Don’t leave reader in fog with vague descriptions

As a storyteller, you want to draw readers into your tale so that they vicariously live out the action. One way to achieve that is by providing evocative descriptions of the setting or action. Not providing that likely will leave readers in a fog, in which they cannot clearly visualize where the story occurs or what is happening.

An example of fog (a term coined by CSFW’s David Smith) might be:

Peter entered the dark farmhouse.

The passage leaves readers asking many questions. Just how dark is the farmhouse? Why is the farmhouse dark? What is the significance of the farmhouse being dark? How did he enter the farmhouse? A reader may not ask these questions aloud, but they linger in her unconsciousness. Passages like the one above simply are too generalized for readers to really imagine the setting. Too many such passages disconnect readers from the story.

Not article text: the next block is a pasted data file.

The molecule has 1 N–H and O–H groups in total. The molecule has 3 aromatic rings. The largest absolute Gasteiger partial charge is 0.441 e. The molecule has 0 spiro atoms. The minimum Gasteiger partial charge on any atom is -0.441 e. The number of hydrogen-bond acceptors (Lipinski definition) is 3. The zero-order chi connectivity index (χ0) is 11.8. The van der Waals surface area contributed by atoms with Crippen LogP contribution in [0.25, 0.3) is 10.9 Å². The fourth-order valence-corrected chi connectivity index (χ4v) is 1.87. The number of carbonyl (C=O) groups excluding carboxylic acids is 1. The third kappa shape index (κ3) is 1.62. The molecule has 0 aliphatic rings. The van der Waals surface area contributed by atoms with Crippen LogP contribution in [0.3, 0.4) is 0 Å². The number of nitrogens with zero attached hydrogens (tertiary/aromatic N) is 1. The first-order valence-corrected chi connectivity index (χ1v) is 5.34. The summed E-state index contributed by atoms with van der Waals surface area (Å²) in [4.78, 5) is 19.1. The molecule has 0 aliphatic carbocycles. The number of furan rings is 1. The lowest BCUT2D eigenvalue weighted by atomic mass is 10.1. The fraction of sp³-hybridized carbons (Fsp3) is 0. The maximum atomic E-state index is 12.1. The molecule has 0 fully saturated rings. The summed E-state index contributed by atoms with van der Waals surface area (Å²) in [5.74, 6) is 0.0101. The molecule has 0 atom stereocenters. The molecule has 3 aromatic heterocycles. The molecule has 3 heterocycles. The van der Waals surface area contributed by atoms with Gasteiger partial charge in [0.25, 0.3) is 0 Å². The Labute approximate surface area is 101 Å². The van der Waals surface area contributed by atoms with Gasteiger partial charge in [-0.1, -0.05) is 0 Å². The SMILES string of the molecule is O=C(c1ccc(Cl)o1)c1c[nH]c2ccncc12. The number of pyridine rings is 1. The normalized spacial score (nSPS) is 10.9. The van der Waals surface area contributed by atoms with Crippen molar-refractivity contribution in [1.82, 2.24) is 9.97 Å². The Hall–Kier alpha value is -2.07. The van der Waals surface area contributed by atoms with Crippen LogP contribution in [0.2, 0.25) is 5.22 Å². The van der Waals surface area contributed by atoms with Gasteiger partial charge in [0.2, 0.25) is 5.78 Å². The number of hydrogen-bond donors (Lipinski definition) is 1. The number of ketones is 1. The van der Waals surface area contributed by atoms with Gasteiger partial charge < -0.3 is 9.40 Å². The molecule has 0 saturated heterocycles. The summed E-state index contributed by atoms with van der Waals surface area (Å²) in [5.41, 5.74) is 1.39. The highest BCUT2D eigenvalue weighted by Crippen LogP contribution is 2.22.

One solution is to appeal to the readers’ five senses by offering descriptions of the farmhouse. When sounds, scents, and tactile details are included, readers can more easily immerse themselves into the scene. In addition, though dark does appeal to the sense of sight, it is too nebulous of a word to give a clear picture of the scene, so using more precise wording also can resolve the problem.

For example, the above passage could be rewritten as:

As the farmhouse’s screen door creaked open, the morning’s luster gave way to a stained brown like that of withered mustard seed.